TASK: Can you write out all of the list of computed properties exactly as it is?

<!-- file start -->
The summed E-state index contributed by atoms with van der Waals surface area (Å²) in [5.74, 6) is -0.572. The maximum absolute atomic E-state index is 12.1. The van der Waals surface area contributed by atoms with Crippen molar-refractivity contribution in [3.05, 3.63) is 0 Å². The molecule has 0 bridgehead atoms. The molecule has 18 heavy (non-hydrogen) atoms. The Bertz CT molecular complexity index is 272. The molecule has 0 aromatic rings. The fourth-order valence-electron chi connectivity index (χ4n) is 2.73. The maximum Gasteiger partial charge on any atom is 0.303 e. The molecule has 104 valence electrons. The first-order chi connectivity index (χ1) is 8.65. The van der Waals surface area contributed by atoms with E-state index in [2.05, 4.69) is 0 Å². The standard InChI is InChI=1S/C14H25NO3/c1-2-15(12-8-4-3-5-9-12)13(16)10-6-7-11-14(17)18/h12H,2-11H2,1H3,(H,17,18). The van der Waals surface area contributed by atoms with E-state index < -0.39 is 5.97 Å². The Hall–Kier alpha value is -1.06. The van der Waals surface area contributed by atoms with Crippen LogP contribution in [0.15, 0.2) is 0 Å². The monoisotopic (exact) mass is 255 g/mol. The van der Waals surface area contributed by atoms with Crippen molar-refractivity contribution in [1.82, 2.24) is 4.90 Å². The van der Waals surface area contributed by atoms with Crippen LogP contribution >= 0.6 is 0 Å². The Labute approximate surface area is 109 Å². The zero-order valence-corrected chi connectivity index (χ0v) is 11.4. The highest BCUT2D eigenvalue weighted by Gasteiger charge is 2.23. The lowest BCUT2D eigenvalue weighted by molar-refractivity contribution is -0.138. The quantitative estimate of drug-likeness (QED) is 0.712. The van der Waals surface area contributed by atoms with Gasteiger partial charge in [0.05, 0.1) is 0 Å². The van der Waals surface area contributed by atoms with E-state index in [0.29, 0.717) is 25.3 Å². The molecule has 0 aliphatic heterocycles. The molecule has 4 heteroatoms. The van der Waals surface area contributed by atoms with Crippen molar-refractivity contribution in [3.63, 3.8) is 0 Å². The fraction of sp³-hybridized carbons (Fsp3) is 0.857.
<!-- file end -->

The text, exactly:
The summed E-state index contributed by atoms with van der Waals surface area (Å²) in [5.74, 6) is -0.572. The maximum absolute atomic E-state index is 12.1. The van der Waals surface area contributed by atoms with Crippen molar-refractivity contribution in [3.05, 3.63) is 0 Å². The molecule has 0 bridgehead atoms. The molecule has 18 heavy (non-hydrogen) atoms. The Bertz CT molecular complexity index is 272. The molecule has 0 aromatic rings. The fourth-order valence-electron chi connectivity index (χ4n) is 2.73. The maximum Gasteiger partial charge on any atom is 0.303 e. The molecule has 104 valence electrons. The first-order chi connectivity index (χ1) is 8.65. The van der Waals surface area contributed by atoms with E-state index in [2.05, 4.69) is 0 Å². The standard InChI is InChI=1S/C14H25NO3/c1-2-15(12-8-4-3-5-9-12)13(16)10-6-7-11-14(17)18/h12H,2-11H2,1H3,(H,17,18). The van der Waals surface area contributed by atoms with E-state index < -0.39 is 5.97 Å². The Hall–Kier alpha value is -1.06. The van der Waals surface area contributed by atoms with Crippen LogP contribution in [0.15, 0.2) is 0 Å². The monoisotopic (exact) mass is 255 g/mol. The van der Waals surface area contributed by atoms with Crippen molar-refractivity contribution in [1.82, 2.24) is 4.90 Å². The van der Waals surface area contributed by atoms with Crippen LogP contribution >= 0.6 is 0 Å². The Labute approximate surface area is 109 Å². The zero-order valence-corrected chi connectivity index (χ0v) is 11.4. The highest BCUT2D eigenvalue weighted by Gasteiger charge is 2.23. The lowest BCUT2D eigenvalue weighted by molar-refractivity contribution is -0.138. The quantitative estimate of drug-likeness (QED) is 0.712. The van der Waals surface area contributed by atoms with Gasteiger partial charge in [0.05, 0.1) is 0 Å². The van der Waals surface area contributed by atoms with E-state index in [0.29, 0.717) is 25.3 Å². The molecule has 0 aliphatic heterocycles. The molecule has 4 heteroatoms. The van der Waals surface area contributed by atoms with Crippen molar-refractivity contribution in [3.63, 3.8) is 0 Å². The fraction of sp³-hybridized carbons (Fsp3) is 0.857.